During this period, the Byzantine Empire whose capital was Constantinople was facing the threat of the Islamic Seljuq Turks. In 1095, Pope Urban II (d. 1099) called for a Christian army to help the Byzantine Emperor Alexius I. This was met with an unexpected enthusiastic response, and this launched the several waves of military expeditions called the Crusades in the next two centuries that sought to regain Jerusalem, particularly the shrine of the Holy Sepulchre, from Islamic control. Eight major expeditions and many minor ones were launched that had a major impact on European history. It was due to the Crusades that the Knight Templars were formed in 1120, intended to protect pilgrims going to Jerusalem. The Templars grew not only in numbers but, more significantly, in wealth, such that it virtually became the banking network of Europe, used by kings and commoners, until its suppression in 1307 by King Philip IV (1268-1314) of France and Pope Clement V (1264-1314).

The schism of 1054 enabled the Roman Church to consolidate its power in the West. Within its jurisdiction, it began to impose sanctions on heresy. In 1231, Pope Gregory IX (d. 1241) established the Inquisition to try heretics. In 1252, under Pope Innocent IV (d. 1254), torture was authorized. The Inquisition reached its infamous heights under Tomas de Torquemada (1420-1498) in Spain, under whose rule more than 2,000 were burned at stake.

In 1378, however, another schism in the Catholic Church broke out that was to last till 1417. Called the Western Schism, it involved the election of a Pope (Clement VII) by the cardinals in Avignon in France (which used to be the seat of the papacy for 70 years) while Urban VI was still sitting as the Pope in Rome. There were four antipopes during this schism. The schism ended only after the Council of Constance elected Martin V unanimously in 1417.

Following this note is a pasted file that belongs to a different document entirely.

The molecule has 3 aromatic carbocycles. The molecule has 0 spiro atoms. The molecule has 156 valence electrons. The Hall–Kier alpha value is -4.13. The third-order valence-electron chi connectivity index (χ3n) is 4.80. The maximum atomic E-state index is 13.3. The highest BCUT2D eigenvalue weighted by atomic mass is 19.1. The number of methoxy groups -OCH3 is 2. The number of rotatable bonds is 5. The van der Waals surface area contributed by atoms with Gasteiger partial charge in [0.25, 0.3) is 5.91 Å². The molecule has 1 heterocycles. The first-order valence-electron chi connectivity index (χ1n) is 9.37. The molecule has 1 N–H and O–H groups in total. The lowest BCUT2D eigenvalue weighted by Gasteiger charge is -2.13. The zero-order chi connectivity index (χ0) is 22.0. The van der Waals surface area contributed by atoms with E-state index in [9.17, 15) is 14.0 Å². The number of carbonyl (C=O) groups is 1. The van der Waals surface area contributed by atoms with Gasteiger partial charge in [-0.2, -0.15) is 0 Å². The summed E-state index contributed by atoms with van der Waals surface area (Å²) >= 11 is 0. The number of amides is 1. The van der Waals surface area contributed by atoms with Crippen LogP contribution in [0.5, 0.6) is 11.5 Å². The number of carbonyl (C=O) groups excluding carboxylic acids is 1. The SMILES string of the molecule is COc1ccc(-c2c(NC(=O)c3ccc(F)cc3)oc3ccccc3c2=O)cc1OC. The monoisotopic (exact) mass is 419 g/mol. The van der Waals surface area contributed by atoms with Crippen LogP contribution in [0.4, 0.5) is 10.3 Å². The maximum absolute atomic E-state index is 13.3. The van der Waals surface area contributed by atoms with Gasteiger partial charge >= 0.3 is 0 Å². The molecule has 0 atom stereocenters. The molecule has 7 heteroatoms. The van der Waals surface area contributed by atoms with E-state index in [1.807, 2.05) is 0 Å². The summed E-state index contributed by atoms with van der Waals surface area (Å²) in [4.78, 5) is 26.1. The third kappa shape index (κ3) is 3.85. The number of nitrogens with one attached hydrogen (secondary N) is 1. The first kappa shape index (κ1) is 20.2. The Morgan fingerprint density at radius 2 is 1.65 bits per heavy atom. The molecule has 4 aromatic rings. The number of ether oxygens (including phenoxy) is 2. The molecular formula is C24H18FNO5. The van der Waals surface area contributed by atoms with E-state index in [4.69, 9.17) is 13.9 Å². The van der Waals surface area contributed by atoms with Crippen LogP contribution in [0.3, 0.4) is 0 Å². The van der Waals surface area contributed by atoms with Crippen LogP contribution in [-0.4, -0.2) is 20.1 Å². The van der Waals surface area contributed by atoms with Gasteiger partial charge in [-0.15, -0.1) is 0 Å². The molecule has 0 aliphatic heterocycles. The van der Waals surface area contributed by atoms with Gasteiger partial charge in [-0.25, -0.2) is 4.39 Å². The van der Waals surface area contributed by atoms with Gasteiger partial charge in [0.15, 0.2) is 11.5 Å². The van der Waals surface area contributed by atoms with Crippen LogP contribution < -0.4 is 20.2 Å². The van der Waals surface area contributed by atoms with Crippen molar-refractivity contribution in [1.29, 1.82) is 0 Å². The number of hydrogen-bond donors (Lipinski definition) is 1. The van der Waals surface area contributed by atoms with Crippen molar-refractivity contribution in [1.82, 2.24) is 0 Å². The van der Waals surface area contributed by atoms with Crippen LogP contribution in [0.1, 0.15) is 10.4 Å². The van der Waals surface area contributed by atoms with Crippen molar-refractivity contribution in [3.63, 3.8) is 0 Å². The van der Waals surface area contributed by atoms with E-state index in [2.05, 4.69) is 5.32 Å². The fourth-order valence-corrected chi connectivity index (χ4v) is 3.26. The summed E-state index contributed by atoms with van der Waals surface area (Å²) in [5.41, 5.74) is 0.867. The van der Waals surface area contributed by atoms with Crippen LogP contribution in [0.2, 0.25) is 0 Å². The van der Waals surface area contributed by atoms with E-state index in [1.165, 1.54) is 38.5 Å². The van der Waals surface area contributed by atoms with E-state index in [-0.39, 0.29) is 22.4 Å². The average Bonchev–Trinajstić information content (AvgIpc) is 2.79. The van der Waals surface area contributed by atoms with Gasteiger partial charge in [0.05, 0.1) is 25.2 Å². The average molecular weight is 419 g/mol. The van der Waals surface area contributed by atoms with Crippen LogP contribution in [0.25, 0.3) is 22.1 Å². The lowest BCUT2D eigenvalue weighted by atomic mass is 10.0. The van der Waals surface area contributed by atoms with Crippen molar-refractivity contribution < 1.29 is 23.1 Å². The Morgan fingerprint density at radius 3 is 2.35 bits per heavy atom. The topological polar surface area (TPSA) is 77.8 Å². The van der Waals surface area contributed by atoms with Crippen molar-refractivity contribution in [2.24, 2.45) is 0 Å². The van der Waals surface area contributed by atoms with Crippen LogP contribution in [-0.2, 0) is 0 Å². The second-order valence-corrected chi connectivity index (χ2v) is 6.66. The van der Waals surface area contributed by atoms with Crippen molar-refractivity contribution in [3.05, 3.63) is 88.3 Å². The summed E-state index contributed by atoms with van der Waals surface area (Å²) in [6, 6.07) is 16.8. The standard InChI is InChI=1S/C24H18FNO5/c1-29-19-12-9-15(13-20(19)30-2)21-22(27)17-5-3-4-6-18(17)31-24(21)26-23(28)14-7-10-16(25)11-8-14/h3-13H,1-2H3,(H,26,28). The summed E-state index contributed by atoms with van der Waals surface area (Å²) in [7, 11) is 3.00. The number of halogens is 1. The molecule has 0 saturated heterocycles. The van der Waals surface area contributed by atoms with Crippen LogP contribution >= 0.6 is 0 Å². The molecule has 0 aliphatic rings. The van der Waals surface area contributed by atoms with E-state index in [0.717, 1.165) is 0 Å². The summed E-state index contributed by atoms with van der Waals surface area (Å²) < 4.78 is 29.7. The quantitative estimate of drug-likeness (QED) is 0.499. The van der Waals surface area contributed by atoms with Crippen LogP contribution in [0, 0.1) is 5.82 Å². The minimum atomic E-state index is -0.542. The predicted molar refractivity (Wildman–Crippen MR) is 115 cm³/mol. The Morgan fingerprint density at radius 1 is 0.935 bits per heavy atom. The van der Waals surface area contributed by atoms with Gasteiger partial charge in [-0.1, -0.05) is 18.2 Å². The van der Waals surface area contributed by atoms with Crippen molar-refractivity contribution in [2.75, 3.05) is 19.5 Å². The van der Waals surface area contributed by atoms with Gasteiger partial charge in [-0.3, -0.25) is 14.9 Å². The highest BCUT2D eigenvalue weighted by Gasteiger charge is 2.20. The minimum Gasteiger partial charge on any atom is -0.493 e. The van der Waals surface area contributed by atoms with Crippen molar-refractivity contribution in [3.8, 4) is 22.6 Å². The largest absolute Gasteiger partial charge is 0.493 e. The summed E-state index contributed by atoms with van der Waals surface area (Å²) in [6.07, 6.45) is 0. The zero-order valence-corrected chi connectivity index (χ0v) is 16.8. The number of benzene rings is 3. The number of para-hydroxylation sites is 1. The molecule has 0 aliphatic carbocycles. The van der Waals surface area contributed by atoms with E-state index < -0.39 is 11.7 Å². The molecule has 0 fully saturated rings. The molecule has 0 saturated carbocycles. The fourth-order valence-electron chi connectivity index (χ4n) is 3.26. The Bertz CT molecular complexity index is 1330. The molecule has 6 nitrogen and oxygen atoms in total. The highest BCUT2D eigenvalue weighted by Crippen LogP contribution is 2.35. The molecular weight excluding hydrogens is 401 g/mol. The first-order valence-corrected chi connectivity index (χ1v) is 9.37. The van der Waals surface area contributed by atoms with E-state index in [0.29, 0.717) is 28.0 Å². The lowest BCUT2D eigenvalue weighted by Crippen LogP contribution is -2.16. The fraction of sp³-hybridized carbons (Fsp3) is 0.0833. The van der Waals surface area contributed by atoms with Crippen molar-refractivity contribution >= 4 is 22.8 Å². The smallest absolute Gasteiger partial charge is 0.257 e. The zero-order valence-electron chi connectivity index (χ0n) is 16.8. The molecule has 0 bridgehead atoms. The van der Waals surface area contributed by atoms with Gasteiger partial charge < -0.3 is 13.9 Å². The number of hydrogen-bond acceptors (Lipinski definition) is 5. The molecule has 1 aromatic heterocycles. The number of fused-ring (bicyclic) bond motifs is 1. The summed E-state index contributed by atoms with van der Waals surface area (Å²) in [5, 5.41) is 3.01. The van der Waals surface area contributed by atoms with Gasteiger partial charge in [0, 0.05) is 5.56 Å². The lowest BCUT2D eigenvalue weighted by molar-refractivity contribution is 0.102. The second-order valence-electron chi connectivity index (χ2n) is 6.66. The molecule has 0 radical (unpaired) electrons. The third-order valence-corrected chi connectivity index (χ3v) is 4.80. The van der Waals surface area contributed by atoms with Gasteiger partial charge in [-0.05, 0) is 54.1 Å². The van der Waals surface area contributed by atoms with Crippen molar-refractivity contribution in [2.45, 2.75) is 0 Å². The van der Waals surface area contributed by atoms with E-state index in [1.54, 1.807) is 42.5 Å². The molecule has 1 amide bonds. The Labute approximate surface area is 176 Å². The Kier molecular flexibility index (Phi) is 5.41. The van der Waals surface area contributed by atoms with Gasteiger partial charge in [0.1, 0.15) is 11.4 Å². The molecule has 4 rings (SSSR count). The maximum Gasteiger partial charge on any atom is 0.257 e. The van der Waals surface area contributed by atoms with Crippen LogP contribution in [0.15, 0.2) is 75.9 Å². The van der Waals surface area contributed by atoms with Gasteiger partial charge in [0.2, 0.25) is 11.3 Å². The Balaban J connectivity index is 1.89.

The Reformation. The most serious setback to the religious monopoly of the Catholic Church in the West was the Reformation, a religious revolution sparked by Martin Luther (1483-1546) on Oct. 31, 1517, in Germany when he posted his Ninety-five Theses on the door of the Castle Church in protest against the practice of selling of indulgences by the Church. It was, to Luther, not merely a protest against a corrupt practice but a doctrinal break wherein he questioned the Pope’s authority over the fate of the souls in purgatory, and affirmed that the scripture was the basis of the faith. He was excommunicated. Support, however, for Luther spread in northern Europe. In 1536, John Calvin (1509-64) published his proposal for church reform, leading to Calvinism. In the meantime, Henry VIII broke away from Rome in 1534 when Pope Clement VII refused to grant him divorce, thus creating the Anglican Church.